This is part 2 of a 12 part interview with Dennis Crawford.
Andrew: Yeah I can definitely see where you’re coming from on that, because my dad passed away when I was thirteen so literally it was one of those situations where you needed an income..
Dennis: Yeah, very real example then yeah.
Andrew: Yeah. So you know our family was compensated more than fairly and we were more than able to cover costs and live comfortably for ten years or so.
Dennis: It takes a lot stress off of.. I mean there’s much stress attached to that event, imagine that event for.. your mom and I forget do you have siblings?
Andrew: Yeah my sister.
Dennis: Yeah so imagine the stress for you, your siblings, your family basically. I’m sure it was intense enough with the early loss of your father let alone the early loss of your father and you’re now on the street kind of thing because you don’t really have any other physical options. That scenario unfortunately does play itself out. There are some very basic government protection kind of thing but it’s pretty meager at the end of the day, and there’s certainly an existence you wouldn’t wish upon any of your family if they were hyper dependent on your income if your savings hadn’t manifested yet and you died early, that could cause some significant hardship. Not just hardship in the here and now, but it could change the entire course of direction for the upbringing of yourself and your sister in that regard, right? You could have been a very much a different person than you are today, I’m not saying better or worse but it could be a very different movie playing itself out here if you didn’t have a way to bridge financially speaking that early death of your father.
So yeah, it’s important stuff. It’s not an exciting topic, it’s as much exciting as paying to replace your dishwasher. It’s a pretty dry conversation, and some people have a natural aversion to examining to coming to grips with the reality of their own death but like I said it is a reality and we don’t want to live our lives thinking about this and reviewing our insurance portfolio every month but to sort of have these considerations take a look at the land and put some sort of backstop in place, whatever you want. It’s a conversation that sure in my experience, it’s often been a combination of what you would like to have protecting your income in a capacity and what you would want to pay for.
You know and everyone strikes a balance on those two criteria so if you and I did a casual kitchen table needs analysis you might say well it would be really great to have five hundred thousand dollars of life insurance coverage on myself to cover this contingency but I see the premium on that is this much a month, and my desire or capacity to pay that amount per month is not here. So you would tailor whatever you need for your own specific circumstance and understand there is no right or wrong answer.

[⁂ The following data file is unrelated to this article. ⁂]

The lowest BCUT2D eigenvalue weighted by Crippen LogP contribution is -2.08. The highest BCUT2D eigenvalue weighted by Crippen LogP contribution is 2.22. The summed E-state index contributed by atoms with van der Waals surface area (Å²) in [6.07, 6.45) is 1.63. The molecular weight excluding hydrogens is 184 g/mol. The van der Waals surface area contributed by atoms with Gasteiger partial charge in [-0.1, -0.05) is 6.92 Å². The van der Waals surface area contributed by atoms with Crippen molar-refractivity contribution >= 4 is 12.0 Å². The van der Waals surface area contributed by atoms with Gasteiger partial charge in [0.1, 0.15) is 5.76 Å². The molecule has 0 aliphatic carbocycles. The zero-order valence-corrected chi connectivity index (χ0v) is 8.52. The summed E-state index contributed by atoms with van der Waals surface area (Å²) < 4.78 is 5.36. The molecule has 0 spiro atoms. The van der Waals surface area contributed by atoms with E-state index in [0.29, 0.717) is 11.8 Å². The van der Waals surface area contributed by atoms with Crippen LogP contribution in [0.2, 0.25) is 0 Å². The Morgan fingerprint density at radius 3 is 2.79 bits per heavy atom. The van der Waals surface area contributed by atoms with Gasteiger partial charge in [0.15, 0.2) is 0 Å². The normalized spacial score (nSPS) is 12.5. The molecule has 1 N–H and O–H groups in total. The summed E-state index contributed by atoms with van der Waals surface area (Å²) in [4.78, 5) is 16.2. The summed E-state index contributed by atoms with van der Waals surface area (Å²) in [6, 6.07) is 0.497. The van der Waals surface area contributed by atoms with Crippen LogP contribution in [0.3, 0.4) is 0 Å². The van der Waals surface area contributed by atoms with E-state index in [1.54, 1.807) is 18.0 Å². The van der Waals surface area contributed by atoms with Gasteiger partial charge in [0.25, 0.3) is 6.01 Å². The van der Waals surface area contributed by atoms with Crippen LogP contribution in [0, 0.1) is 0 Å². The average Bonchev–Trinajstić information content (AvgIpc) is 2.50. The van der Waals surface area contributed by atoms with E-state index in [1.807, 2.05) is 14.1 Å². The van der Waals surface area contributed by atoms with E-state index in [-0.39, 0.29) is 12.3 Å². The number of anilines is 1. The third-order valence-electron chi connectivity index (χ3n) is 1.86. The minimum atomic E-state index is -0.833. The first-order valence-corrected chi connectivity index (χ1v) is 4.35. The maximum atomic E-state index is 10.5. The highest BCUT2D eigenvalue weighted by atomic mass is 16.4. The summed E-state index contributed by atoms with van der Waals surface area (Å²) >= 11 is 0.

Dennis: In a perfect world statistically speaking, you’re going to live a long, long time anyway. Like you and I sitting here today just using average male non-smoker life expectancy numbers, we’re expected to live somewhere between 78-80 years old for people in our age category. Interestingly enough you have a lower life expectancy than I do because you still have to bridge the years between whatever you are today… thirty something.. thirty-one, thirty-two am I about right?
Dennis: You have to bridge the distance between thirty-one and forty-eight, those are all the years you have to survive to have the same mortality that I do ignoring anything else health-wise going on with you or with me. So I find that kind of an interesting wrinkle that most people don’t realize.
On the insurance front, I mean the system is.. it’s easier on younger folks because statistically your mortality is lower. The likelihood of you dying today in the next 24 hours is statistically less than mine. It can climb a little bit in your twenties so in your younger years, your late teens and early twenties, when life is fast and you got the party scene and everything else, mortality is a little higher but when you get married and settled in it kind of drops and then you reach a turning point along the line when your age starts to increase your mortality. And that’s an exponential increase right, so somebody 79 years old has significantly more mortality risk to them than I do at 48. And as you would imagine, that’s reflected in their insurance premiums as well so..
Andrew: Yeah. I guess this is a bit of a sidebar, but there are communities where people live to be 120. It’s mostly unheard of outside of America. Also our diet is a contributor, the water we drink is a contributor, there’s just so many factors.
Dennis: Absolutely. Stress levels, I think diet, diet is obviously a huge factor. I mean I’m reading statistics, I imagine you’ve seen them as well that it’s expected that the current generation will be the first generation ever that’s not going to live as long as their parents statistically and I think you can attribute that directly to the quality of the food supply. You know we’re eating artificial food to a higher and higher degree and that’s not the way this thing was really designed, right? So it’s an interesting observation anyway.
Andrew: Definitely. So what were kind of the three key things that helped you be successful in what you do?
Dennis: Well I guess in what I do because I’m very.. in my positioning I’m very entrepreneurial so there’s nobody with a hammer to me saying “Be here at eight” or “Don’t leave here til five or you have to work next Friday or you can’t take holidays”. So I’m very much my own man that way the way I’m configured. And the trick is not to hang yourself with that same rope. The failure rate in my business as with your business I imagine for people who enter and attempt it is very, very high, something in the 90 something percent I would guess.